About 5 years ago some local artists I met in Los Angeles advised me to lie about my age once I turned 25.
They said that no new artist should be older than 27. Um… Not the most empowering thing to be told, right?
The obsession with age is magnified in industries like sports and music. It’s pretty common that when I search to read the bios for my favorite artists, their ages are one of the very first things to be listed.
Perhaps it’s a carnal thing, where humans need to be able to judge someone based off how many years a person has been living on the planet. Perhaps it’s a financial thing, where record companies feel more excited investing in a young artist to gain more years of making profit.
Whatever the reasons are doesn’t quite matter as much as the importance to remember that fearing getting older will not get anyone anywhere. In fact, as I’m graduating through the levels of existence, I am more and more delighted at all the amazing things that come with being level 29. What is level 29, you ask? I’ve decided that calling ourselves x years old is a bit dry. Wouldn’t it be more fun to say we’re level 29? Level 30? Like each year is a victory of grabbing yet another year by the horns?
Each year, I gain more insight into who I am, what I want as an artist, and how my strengths and weaknesses can be utilized to guide me towards my dreams. I’ve had more time to deconstruct my childhood pains and hang-ups so I can move forward, and expand as a person.
In fact, I’ve been walking on cloud 9 as a woman in her late 20’s. I’m about to turn the big 3-0, and I feel totally alive. Since level 25 I’ve been asking myself deeper questions: Am I selfish? Am I giving? Am I being honest with my music? Why does it feel like a chore to talk to some of my colleagues? Am I surrounding myself with the right people? Why isn’t my last record hitting with the fans as much as I’d want it to? Is my ego getting in my way?
At level 29, I give WAY less of a hoot as to what other people think. I’m no longer trying to fit into literal and figurative outfits to please others, while making myself miserable. I wear whatever literal and figurative outfits I please, and allow for my truth to attract the right people into my life. What’s the use in trying to be something I’m not, to please people who won’t really have my best interests at heart anyways? “Those who matter don’t mind, and those who mind don’t matter.”
Once I cared less about what other people’s standards were, I started attracting genuine professional relationships and collaborative opportunities that have nurtured me beyond my imagination.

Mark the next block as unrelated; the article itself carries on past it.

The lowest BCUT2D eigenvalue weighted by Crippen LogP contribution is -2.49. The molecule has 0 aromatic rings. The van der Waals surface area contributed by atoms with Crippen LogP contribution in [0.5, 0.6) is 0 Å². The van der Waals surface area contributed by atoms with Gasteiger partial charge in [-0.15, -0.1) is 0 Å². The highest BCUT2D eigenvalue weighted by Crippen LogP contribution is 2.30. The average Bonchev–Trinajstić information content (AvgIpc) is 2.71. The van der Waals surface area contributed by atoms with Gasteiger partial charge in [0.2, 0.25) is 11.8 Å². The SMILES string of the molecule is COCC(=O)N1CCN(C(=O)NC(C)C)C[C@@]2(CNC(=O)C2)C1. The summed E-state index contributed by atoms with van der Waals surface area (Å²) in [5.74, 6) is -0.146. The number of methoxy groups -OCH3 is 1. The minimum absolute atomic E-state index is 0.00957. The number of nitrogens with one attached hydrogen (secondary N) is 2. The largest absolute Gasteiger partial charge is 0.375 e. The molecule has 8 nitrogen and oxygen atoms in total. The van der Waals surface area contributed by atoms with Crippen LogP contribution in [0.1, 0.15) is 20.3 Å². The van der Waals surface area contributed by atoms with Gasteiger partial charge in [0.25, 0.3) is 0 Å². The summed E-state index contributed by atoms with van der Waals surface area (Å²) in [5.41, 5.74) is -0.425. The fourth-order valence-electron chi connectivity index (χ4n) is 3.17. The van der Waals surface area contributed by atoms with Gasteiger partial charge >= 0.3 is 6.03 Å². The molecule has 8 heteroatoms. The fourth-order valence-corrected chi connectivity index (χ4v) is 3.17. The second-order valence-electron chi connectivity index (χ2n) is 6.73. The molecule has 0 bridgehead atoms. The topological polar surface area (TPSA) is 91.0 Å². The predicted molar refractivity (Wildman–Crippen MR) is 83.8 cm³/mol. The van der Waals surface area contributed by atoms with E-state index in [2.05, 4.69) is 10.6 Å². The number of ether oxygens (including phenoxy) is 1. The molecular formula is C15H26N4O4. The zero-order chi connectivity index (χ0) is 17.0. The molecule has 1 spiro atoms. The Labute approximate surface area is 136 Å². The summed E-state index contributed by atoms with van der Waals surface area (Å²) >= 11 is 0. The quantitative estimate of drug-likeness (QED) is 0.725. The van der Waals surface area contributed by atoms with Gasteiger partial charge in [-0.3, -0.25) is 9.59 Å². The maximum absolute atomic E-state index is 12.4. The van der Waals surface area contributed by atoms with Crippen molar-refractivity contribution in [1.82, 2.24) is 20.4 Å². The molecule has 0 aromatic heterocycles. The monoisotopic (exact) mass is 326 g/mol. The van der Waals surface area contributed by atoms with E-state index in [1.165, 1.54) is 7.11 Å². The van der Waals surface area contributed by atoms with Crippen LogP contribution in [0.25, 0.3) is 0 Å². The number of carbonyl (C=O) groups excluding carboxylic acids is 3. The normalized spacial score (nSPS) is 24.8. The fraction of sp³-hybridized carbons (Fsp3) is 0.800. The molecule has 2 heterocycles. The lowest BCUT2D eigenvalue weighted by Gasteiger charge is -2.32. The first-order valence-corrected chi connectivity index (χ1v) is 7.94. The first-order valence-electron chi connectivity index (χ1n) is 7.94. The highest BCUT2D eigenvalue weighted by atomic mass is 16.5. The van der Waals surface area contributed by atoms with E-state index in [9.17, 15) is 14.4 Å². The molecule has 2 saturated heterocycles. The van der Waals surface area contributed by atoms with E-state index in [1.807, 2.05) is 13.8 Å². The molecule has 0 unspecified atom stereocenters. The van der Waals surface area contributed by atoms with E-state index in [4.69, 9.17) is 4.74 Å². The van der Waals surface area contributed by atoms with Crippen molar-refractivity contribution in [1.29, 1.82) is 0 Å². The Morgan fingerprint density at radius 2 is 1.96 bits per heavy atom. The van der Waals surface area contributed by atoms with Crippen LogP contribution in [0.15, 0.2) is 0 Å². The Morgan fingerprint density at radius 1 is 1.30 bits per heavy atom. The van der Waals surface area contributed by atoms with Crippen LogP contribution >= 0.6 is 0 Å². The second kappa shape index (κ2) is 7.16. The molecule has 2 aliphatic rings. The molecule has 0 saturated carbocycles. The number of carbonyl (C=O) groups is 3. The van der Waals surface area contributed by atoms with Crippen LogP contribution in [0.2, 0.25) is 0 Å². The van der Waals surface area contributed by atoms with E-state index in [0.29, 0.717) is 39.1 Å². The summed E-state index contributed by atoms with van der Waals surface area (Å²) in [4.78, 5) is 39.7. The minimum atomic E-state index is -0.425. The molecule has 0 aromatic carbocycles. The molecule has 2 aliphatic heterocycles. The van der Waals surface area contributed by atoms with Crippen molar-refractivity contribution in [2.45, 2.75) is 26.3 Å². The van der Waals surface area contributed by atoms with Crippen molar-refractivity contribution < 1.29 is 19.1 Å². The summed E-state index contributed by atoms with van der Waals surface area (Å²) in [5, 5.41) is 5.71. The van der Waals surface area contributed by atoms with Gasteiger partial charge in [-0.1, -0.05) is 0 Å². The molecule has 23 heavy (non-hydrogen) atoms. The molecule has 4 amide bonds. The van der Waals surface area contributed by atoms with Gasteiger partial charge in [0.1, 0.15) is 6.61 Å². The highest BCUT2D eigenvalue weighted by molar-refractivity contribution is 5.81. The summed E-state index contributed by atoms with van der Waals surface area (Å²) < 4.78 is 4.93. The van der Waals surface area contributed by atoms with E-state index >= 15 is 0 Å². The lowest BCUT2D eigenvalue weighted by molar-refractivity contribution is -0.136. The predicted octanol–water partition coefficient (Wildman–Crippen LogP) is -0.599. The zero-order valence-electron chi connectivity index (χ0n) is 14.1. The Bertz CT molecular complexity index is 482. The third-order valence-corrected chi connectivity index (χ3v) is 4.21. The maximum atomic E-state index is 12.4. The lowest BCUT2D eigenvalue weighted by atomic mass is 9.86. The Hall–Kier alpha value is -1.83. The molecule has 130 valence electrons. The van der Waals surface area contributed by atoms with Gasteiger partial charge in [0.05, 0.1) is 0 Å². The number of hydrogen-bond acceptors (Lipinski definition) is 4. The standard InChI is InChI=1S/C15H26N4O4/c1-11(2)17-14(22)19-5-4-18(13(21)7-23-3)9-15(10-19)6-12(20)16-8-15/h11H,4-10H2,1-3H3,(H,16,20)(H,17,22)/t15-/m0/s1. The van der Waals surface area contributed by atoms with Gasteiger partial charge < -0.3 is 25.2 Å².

In fact I just signed a production deal with a trail blazing female producer. Not only does she see me for who I am and what I can offer the musical conversation, we’ve also written some of my most honest and cathartic material. I find myself finally being able to write lyrics that come from the deepest caves of my soul, and writing music with people that are in the same zone as me.
As a songwriter that meets all different types of people, from 15 year old songwriters to 50+ year old producers, I am delighted to say that I’ve found a crack in a societal standard of age: Older is not worse. Older just means more time on this amazing planet, and more experiences to help guide us towards where we want to go. Younger is not dumber, either. I’ve met some old souls in this line of work. Regardless of age, though, I want to hear a good song. That’s what it comes down to.
So, if you doubt yourself as that dreamer inside of you is craving to pursue this crazy music industry, don’t worry about the age. In fact, don’t worry at all. Get excited about “leveling up”.
Just have the balls and unwavering confidence, and people will follow. Confidence is attractive and magnetic. It’s the end all be all for an entertainer. To inspire you, here are some notable people who break the “young is better” stereotype:
Lucille Ball was 38 when “I Love Lucy” premiered.
Rachel Platten, the woman who sings “Fight Song”, debuted her single at 34.
Marvel Comics scion Stan Lee wrote his first comic book at age 43.
Leonard Cohen released his debut album at 33, but it wasn’t until age 50 when he wrote “Hallelujah”.
Diana Nyad was 64 when she was the first to swim from Cuba to Florida without the help of a shark cage.
Bill Withers released his debut album at age 32. Before that he was in the US Navy and worked on a factory assembly line.
Matt Nathanson toured and released 7 albums before he got a top 40 hit, “Come on Get Higher” at 35.
Sheryl Crow released her debut album at 31. During her 20’s she was a backup vocalist for Stevie Wonder and Michael Jackson.
Peaches released her debut album as peaches at 32.
LCD Soundsystem, a hero for late bloomers, age 37.
Andrea Bocelli first record contract at 35.
Alan Rickman who played Snape in Harry Potter didn’t get his first film role till he was 46.
Col. Harland Sanders used his first social security check to launch the KFC franchise when he was 65.
Emmy award winning actress Kathryn Joosten moved to Hollywood at age 56 to become an actress.